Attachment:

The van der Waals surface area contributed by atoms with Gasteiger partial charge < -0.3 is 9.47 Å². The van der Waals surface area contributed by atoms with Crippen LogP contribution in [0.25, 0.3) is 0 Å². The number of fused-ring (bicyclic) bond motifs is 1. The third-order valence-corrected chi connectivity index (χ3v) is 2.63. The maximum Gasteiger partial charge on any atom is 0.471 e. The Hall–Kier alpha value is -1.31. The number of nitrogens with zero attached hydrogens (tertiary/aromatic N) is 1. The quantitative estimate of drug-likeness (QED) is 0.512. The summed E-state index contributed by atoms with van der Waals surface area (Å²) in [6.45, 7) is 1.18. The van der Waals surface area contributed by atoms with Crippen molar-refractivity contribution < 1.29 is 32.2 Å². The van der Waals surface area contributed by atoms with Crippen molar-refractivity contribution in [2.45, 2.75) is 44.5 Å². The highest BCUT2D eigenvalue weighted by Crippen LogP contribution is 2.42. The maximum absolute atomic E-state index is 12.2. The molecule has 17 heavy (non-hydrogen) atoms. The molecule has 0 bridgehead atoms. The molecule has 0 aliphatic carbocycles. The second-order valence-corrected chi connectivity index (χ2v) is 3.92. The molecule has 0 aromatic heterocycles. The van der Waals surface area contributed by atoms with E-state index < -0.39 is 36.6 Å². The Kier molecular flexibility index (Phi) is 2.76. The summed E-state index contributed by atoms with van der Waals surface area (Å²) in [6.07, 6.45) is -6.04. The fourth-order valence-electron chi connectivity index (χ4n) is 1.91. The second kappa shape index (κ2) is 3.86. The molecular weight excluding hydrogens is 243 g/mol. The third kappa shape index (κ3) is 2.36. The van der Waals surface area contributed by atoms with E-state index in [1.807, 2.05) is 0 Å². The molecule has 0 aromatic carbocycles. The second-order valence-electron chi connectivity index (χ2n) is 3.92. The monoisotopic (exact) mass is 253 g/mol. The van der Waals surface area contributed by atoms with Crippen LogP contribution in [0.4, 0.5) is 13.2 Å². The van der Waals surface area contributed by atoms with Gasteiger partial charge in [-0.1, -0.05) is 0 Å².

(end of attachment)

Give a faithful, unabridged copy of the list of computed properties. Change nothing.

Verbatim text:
The van der Waals surface area contributed by atoms with Gasteiger partial charge < -0.3 is 9.47 Å². The van der Waals surface area contributed by atoms with Crippen LogP contribution in [0.25, 0.3) is 0 Å². The number of fused-ring (bicyclic) bond motifs is 1. The third-order valence-corrected chi connectivity index (χ3v) is 2.63. The maximum Gasteiger partial charge on any atom is 0.471 e. The Hall–Kier alpha value is -1.31. The number of nitrogens with zero attached hydrogens (tertiary/aromatic N) is 1. The quantitative estimate of drug-likeness (QED) is 0.512. The summed E-state index contributed by atoms with van der Waals surface area (Å²) in [6.45, 7) is 1.18. The van der Waals surface area contributed by atoms with Crippen molar-refractivity contribution < 1.29 is 32.2 Å². The van der Waals surface area contributed by atoms with Crippen molar-refractivity contribution in [2.45, 2.75) is 44.5 Å². The highest BCUT2D eigenvalue weighted by Crippen LogP contribution is 2.42. The maximum absolute atomic E-state index is 12.2. The molecule has 17 heavy (non-hydrogen) atoms. The molecule has 0 bridgehead atoms. The molecule has 0 aliphatic carbocycles. The second-order valence-corrected chi connectivity index (χ2v) is 3.92. The molecule has 0 aromatic heterocycles. The van der Waals surface area contributed by atoms with E-state index < -0.39 is 36.6 Å². The Kier molecular flexibility index (Phi) is 2.76. The summed E-state index contributed by atoms with van der Waals surface area (Å²) in [6.07, 6.45) is -6.04. The fourth-order valence-electron chi connectivity index (χ4n) is 1.91. The second kappa shape index (κ2) is 3.86. The molecular weight excluding hydrogens is 243 g/mol. The third kappa shape index (κ3) is 2.36. The van der Waals surface area contributed by atoms with E-state index in [1.807, 2.05) is 0 Å². The molecule has 0 aromatic carbocycles. The second-order valence-electron chi connectivity index (χ2n) is 3.92. The monoisotopic (exact) mass is 253 g/mol. The van der Waals surface area contributed by atoms with Crippen LogP contribution in [0.4, 0.5) is 13.2 Å². The van der Waals surface area contributed by atoms with Gasteiger partial charge in [-0.1, -0.05) is 0 Å².